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Picture This – New Mexico

24 May

We just returned from our annual field trip to New Mexico. For those who may not know, every spring another professor and I take students on a journey through the land, art and cuisine of the Land of Enchantment. This was one of our best experiences with great students and great learning opportunities. Instead of chronicling the entire venture, I decided to post my favorite photograph from each day.

On the drive out, we stopped at Cadillac Ranch, one of the most famous examples of Pop Art, and we all added our own touch to the masterpiece. 

On the second day, we made our way closer to the final destination of Santa Fe. However, we stopped at the home of artist Peter de la Fuente along the way. He is the grandson of Henriette Wyeth and Peter Hurd and does everything he can to carry on the family tradition. Currently, he does it on an 80,000 acre ranch.

Once in Santa Fe, we went on daily excursions that included hikes and moments of historical instruction. However, the highlight of the next say was our meal at Horseman’s Haven. If you love breakfast burritos covered in green chili sauce, then that is the place you need to go.

By far, my favorite hike is at Tent Rocks. It is a stroll through a slot canyon before a climb to the top of a mesa. Its true name is Kasha-Katuwe.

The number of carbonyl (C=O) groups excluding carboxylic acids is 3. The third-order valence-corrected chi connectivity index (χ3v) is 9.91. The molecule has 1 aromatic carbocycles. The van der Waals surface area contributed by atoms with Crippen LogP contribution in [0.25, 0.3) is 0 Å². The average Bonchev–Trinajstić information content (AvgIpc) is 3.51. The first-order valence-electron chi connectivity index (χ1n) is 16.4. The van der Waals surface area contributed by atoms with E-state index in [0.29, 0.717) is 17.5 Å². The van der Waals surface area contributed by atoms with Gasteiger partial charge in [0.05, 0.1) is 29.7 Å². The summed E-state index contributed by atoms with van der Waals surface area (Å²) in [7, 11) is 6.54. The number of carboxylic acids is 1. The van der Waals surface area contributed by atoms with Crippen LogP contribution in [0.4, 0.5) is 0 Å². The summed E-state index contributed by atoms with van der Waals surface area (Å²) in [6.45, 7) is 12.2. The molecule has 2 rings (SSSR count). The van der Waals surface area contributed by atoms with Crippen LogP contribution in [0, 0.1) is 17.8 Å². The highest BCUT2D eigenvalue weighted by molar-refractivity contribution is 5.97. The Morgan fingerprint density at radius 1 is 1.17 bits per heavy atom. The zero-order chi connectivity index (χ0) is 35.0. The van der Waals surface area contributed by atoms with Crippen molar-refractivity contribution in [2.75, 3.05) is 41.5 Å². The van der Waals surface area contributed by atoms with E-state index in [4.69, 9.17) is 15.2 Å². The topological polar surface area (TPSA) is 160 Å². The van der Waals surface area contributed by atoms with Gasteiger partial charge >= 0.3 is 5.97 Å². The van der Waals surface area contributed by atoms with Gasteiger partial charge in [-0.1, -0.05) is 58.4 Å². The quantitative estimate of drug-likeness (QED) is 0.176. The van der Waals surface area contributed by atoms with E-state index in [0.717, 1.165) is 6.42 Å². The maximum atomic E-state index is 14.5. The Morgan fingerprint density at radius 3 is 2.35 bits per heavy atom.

Our most time-consuming excursion is the drive to Chaco Canyon, the home of the Anasazi. No one knows for sure what if the canyon was a religious center, a commercial center or the home to thousands. It could have been all of that. 

We also drove to Taos. However, we did not stop in town. We went straight to the Rio Grande Gorge Bridge and walked across to get some great pictures and some great shakiness over the height.

Acoma Pueblo is always one of our favorite stops. It is the oldest inhabited community in North America. There are great views from the top of the mesa on which the pueblo sits. However, I am always amazed by the streets within the community. I expect Henry Fonda to ride up on a horse at any minute. In fact, he did ride up on a horse in My Name is Nobody.

We also visited the ruins at Bandelier National Monument. Climbing the 140 foot ladders is always a highlight. However, it best moment is when we convince the students to sniff a tree.

On the final day, we did something completely different and new to our trip. A few of us went to Meow Wolf, an interactive art experience supported by Santa Fe resident George R.R. Martin. It was a weird and awesome thing to do.

After that, we made the long drive back to Tennessee. Hopefully, this trip to New Mexico was a learning experience for everyone.

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The Eclipse Was Bigger Than Politics

25 Aug

Earlier this week, we were in the path of the total solar eclipse, and it was one of the most amazing things I had ever seen. When the moon completely blocked the sun, there was a ring in the sky. However, that was not the only fascinating part of the event. There was a 360 degree sunset. Crickets began to chirp because they thought it was night. Deer came out from their hiding places. For more than two minutes, we were in a different world.

However, those were just part of the experience.

We were invited by a local business owner to watch the event from his office. He hosted a cookout with all kinds of great food. There were games to play while we waited for the eclipse. A DJ play music that had a certain theme. Every song was celestial. When the sun went completely out, he played “Dark Side of the Moon” by Pink Floyd. Of course, the soundtrack was not complete without “Total Eclipse of the Heart” by Bonnie Tyler.